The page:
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Dentomaxillofac Radiol. 2013;42(5):20120195. doi: 10.1259/dmfr.20120195.

Panoramic images of white and black post-menopausal females evidencing carotid calcifications are at high risk of comorbid osteopenia of the femoral neck.

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  • 1VA Greater Los Angeles Healthcare System, Los Angeles, CA 90073, USA. arthur.friedlander@med.va.gov



Femoral neck fractures in older females resulting from decreased bone mineral density (BMD; osteopenia) are associated with increased morbidity and mortality. Bone mineralization inhibition is probably controlled by proteins which also foster vascular calcification. Therefore, we evaluated the relationship between calcified carotid artery plaque (CCAP) on panoramic images and BMD on dual energy X-ray absorptiometry (DXA) bone scans.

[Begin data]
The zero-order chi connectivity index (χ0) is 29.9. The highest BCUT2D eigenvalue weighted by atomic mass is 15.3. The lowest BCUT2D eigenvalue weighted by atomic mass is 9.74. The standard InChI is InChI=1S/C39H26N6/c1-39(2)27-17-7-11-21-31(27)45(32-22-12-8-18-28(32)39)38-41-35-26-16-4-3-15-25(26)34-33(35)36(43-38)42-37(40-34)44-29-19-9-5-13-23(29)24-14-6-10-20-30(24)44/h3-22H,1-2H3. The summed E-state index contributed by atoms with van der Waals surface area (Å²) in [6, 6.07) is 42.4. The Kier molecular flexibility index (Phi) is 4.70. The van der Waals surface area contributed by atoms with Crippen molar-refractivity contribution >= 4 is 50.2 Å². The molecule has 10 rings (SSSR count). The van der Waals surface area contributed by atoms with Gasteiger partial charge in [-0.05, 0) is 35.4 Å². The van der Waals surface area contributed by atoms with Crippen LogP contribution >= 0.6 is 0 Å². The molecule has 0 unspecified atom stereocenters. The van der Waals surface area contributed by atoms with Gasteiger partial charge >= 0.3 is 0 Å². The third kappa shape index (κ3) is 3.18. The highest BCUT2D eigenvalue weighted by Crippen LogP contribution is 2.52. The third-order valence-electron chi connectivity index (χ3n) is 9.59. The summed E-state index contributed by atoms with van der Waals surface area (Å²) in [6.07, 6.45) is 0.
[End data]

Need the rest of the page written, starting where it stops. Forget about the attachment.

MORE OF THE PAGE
Images and hospital records identified by dentists defined two study groups (20 white females and 24 black females) having CCAP and an incidentally obtained bone scan. Ethnically matched (age±7 years, body mass index ±3 units) control groups with panoramic images devoid of CCAP and accompanying DXA scan were likewise constituted. A physician determined the BMD on the DXA.


Females with CCAP had significantly (p = 0.03) poorer BMD at the femoral neck than those without CCAP. Although mean femoral neck BMD was significantly lower (p = 0.009) for white than for black females, there was no significant interaction between race and CCAP (p = 0.80).


We observed a significant inverse association between the CCAP on panoramic images and femoral neck BMD in post-menopausal white females.

[PubMed - indexed for MEDLINE]
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